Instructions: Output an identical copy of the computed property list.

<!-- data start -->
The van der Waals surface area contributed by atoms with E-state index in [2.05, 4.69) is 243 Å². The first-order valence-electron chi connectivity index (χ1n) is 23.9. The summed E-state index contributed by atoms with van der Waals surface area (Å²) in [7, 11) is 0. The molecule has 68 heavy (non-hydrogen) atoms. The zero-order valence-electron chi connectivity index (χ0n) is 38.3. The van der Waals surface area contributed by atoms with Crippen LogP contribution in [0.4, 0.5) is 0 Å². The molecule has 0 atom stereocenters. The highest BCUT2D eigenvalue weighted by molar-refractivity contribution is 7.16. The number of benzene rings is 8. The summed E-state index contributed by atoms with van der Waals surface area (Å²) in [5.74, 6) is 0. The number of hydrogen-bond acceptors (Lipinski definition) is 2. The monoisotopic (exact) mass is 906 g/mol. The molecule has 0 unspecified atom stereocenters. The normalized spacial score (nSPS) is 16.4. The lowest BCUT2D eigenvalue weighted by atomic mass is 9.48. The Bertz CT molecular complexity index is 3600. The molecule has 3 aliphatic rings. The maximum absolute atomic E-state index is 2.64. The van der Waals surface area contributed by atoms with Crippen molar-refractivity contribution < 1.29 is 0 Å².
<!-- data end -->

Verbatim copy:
The van der Waals surface area contributed by atoms with E-state index in [2.05, 4.69) is 243 Å². The first-order valence-electron chi connectivity index (χ1n) is 23.9. The summed E-state index contributed by atoms with van der Waals surface area (Å²) in [7, 11) is 0. The molecule has 68 heavy (non-hydrogen) atoms. The zero-order valence-electron chi connectivity index (χ0n) is 38.3. The van der Waals surface area contributed by atoms with Crippen LogP contribution in [0.4, 0.5) is 0 Å². The molecule has 0 atom stereocenters. The highest BCUT2D eigenvalue weighted by molar-refractivity contribution is 7.16. The number of benzene rings is 8. The summed E-state index contributed by atoms with van der Waals surface area (Å²) in [5.74, 6) is 0. The number of hydrogen-bond acceptors (Lipinski definition) is 2. The monoisotopic (exact) mass is 906 g/mol. The molecule has 0 unspecified atom stereocenters. The normalized spacial score (nSPS) is 16.4. The lowest BCUT2D eigenvalue weighted by atomic mass is 9.48. The Bertz CT molecular complexity index is 3600. The molecule has 3 aliphatic rings. The maximum absolute atomic E-state index is 2.64. The van der Waals surface area contributed by atoms with Crippen molar-refractivity contribution < 1.29 is 0 Å².